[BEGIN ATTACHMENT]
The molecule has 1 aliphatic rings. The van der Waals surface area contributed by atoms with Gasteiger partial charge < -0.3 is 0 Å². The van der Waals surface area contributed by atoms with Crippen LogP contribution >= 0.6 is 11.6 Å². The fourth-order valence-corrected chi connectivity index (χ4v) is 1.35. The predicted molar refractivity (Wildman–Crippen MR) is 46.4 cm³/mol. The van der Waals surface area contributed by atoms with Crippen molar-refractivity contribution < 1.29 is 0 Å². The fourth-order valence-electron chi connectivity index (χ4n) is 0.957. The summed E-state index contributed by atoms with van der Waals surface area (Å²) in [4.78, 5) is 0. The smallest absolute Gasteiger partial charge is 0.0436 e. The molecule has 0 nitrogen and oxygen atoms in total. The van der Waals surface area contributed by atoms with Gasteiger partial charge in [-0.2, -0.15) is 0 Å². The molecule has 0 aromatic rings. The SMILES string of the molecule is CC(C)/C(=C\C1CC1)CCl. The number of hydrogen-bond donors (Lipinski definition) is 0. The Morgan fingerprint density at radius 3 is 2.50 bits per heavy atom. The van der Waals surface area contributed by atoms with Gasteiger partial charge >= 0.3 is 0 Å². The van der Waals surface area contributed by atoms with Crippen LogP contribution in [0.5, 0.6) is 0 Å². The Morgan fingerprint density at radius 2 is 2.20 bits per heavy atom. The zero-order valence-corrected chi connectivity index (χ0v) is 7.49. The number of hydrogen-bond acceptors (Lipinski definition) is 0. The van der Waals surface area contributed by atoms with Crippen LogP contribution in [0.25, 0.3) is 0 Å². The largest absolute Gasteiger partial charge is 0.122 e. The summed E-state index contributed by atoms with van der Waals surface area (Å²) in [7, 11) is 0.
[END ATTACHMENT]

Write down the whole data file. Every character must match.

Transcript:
The molecule has 1 aliphatic rings. The van der Waals surface area contributed by atoms with Gasteiger partial charge < -0.3 is 0 Å². The van der Waals surface area contributed by atoms with Crippen LogP contribution >= 0.6 is 11.6 Å². The fourth-order valence-corrected chi connectivity index (χ4v) is 1.35. The predicted molar refractivity (Wildman–Crippen MR) is 46.4 cm³/mol. The van der Waals surface area contributed by atoms with Crippen molar-refractivity contribution < 1.29 is 0 Å². The fourth-order valence-electron chi connectivity index (χ4n) is 0.957. The summed E-state index contributed by atoms with van der Waals surface area (Å²) in [4.78, 5) is 0. The smallest absolute Gasteiger partial charge is 0.0436 e. The molecule has 0 nitrogen and oxygen atoms in total. The van der Waals surface area contributed by atoms with Gasteiger partial charge in [-0.2, -0.15) is 0 Å². The molecule has 0 aromatic rings. The SMILES string of the molecule is CC(C)/C(=C\C1CC1)CCl. The number of hydrogen-bond donors (Lipinski definition) is 0. The Morgan fingerprint density at radius 3 is 2.50 bits per heavy atom. The van der Waals surface area contributed by atoms with Gasteiger partial charge >= 0.3 is 0 Å². The van der Waals surface area contributed by atoms with Crippen LogP contribution in [0.5, 0.6) is 0 Å². The Morgan fingerprint density at radius 2 is 2.20 bits per heavy atom. The zero-order valence-corrected chi connectivity index (χ0v) is 7.49. The number of hydrogen-bond acceptors (Lipinski definition) is 0. The van der Waals surface area contributed by atoms with Crippen LogP contribution in [0.25, 0.3) is 0 Å². The largest absolute Gasteiger partial charge is 0.122 e. The summed E-state index contributed by atoms with van der Waals surface area (Å²) in [7, 11) is 0.